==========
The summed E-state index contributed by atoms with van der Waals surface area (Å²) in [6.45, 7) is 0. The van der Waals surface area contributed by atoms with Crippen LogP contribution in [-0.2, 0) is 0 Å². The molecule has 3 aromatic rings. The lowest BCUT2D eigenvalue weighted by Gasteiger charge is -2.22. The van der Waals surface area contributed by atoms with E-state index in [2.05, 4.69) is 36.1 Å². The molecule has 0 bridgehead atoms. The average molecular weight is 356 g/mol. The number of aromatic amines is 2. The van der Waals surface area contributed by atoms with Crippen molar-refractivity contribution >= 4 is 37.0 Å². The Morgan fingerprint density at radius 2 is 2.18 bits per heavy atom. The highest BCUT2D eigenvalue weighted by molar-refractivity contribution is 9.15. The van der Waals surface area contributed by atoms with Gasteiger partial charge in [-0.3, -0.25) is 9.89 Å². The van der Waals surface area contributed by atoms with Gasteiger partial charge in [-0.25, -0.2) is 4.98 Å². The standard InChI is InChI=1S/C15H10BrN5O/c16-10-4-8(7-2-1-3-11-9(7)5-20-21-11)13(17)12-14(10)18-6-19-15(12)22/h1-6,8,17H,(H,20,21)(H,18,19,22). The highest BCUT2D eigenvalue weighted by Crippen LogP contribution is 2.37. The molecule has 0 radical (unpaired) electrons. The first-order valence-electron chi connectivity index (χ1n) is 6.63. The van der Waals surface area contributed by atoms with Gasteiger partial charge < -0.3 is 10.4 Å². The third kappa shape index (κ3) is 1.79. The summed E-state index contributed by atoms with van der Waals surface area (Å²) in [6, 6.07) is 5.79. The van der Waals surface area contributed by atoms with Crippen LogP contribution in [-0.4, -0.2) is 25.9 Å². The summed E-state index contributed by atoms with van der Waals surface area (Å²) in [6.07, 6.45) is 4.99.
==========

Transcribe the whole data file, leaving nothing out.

The summed E-state index contributed by atoms with van der Waals surface area (Å²) in [6.45, 7) is 0. The van der Waals surface area contributed by atoms with Crippen LogP contribution in [-0.2, 0) is 0 Å². The molecule has 3 aromatic rings. The lowest BCUT2D eigenvalue weighted by Gasteiger charge is -2.22. The van der Waals surface area contributed by atoms with E-state index in [2.05, 4.69) is 36.1 Å². The molecule has 0 bridgehead atoms. The average molecular weight is 356 g/mol. The number of aromatic amines is 2. The van der Waals surface area contributed by atoms with Crippen molar-refractivity contribution >= 4 is 37.0 Å². The Morgan fingerprint density at radius 2 is 2.18 bits per heavy atom. The highest BCUT2D eigenvalue weighted by molar-refractivity contribution is 9.15. The van der Waals surface area contributed by atoms with Gasteiger partial charge in [-0.3, -0.25) is 9.89 Å². The van der Waals surface area contributed by atoms with Gasteiger partial charge in [-0.25, -0.2) is 4.98 Å². The standard InChI is InChI=1S/C15H10BrN5O/c16-10-4-8(7-2-1-3-11-9(7)5-20-21-11)13(17)12-14(10)18-6-19-15(12)22/h1-6,8,17H,(H,20,21)(H,18,19,22). The highest BCUT2D eigenvalue weighted by Crippen LogP contribution is 2.37. The molecule has 0 radical (unpaired) electrons. The first-order valence-electron chi connectivity index (χ1n) is 6.63. The van der Waals surface area contributed by atoms with Gasteiger partial charge < -0.3 is 10.4 Å². The third kappa shape index (κ3) is 1.79. The summed E-state index contributed by atoms with van der Waals surface area (Å²) in [6, 6.07) is 5.79. The van der Waals surface area contributed by atoms with Crippen LogP contribution in [-0.4, -0.2) is 25.9 Å². The summed E-state index contributed by atoms with van der Waals surface area (Å²) in [6.07, 6.45) is 4.99.